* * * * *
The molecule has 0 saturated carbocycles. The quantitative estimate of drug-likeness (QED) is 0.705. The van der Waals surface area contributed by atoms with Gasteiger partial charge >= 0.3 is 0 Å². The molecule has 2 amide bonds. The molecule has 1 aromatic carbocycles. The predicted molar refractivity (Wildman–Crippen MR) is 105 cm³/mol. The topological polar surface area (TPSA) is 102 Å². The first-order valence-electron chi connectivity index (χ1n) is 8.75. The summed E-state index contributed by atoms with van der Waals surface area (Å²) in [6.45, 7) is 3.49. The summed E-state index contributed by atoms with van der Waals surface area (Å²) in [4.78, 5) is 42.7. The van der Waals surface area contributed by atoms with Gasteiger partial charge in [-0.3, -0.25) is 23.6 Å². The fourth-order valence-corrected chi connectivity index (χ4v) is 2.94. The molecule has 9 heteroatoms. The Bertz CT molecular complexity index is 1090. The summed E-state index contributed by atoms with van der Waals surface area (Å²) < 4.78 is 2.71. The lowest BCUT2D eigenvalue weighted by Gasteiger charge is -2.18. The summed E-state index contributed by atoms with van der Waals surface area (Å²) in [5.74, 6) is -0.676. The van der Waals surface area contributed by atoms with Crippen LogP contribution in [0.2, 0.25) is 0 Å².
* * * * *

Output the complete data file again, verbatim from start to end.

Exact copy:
The molecule has 0 saturated carbocycles. The quantitative estimate of drug-likeness (QED) is 0.705. The van der Waals surface area contributed by atoms with Gasteiger partial charge >= 0.3 is 0 Å². The molecule has 2 amide bonds. The molecule has 1 aromatic carbocycles. The predicted molar refractivity (Wildman–Crippen MR) is 105 cm³/mol. The topological polar surface area (TPSA) is 102 Å². The first-order valence-electron chi connectivity index (χ1n) is 8.75. The summed E-state index contributed by atoms with van der Waals surface area (Å²) in [6.45, 7) is 3.49. The summed E-state index contributed by atoms with van der Waals surface area (Å²) in [4.78, 5) is 42.7. The van der Waals surface area contributed by atoms with Gasteiger partial charge in [-0.3, -0.25) is 23.6 Å². The fourth-order valence-corrected chi connectivity index (χ4v) is 2.94. The molecule has 9 heteroatoms. The Bertz CT molecular complexity index is 1090. The summed E-state index contributed by atoms with van der Waals surface area (Å²) < 4.78 is 2.71. The lowest BCUT2D eigenvalue weighted by Gasteiger charge is -2.18. The summed E-state index contributed by atoms with van der Waals surface area (Å²) in [5.74, 6) is -0.676. The van der Waals surface area contributed by atoms with Crippen LogP contribution in [0.2, 0.25) is 0 Å².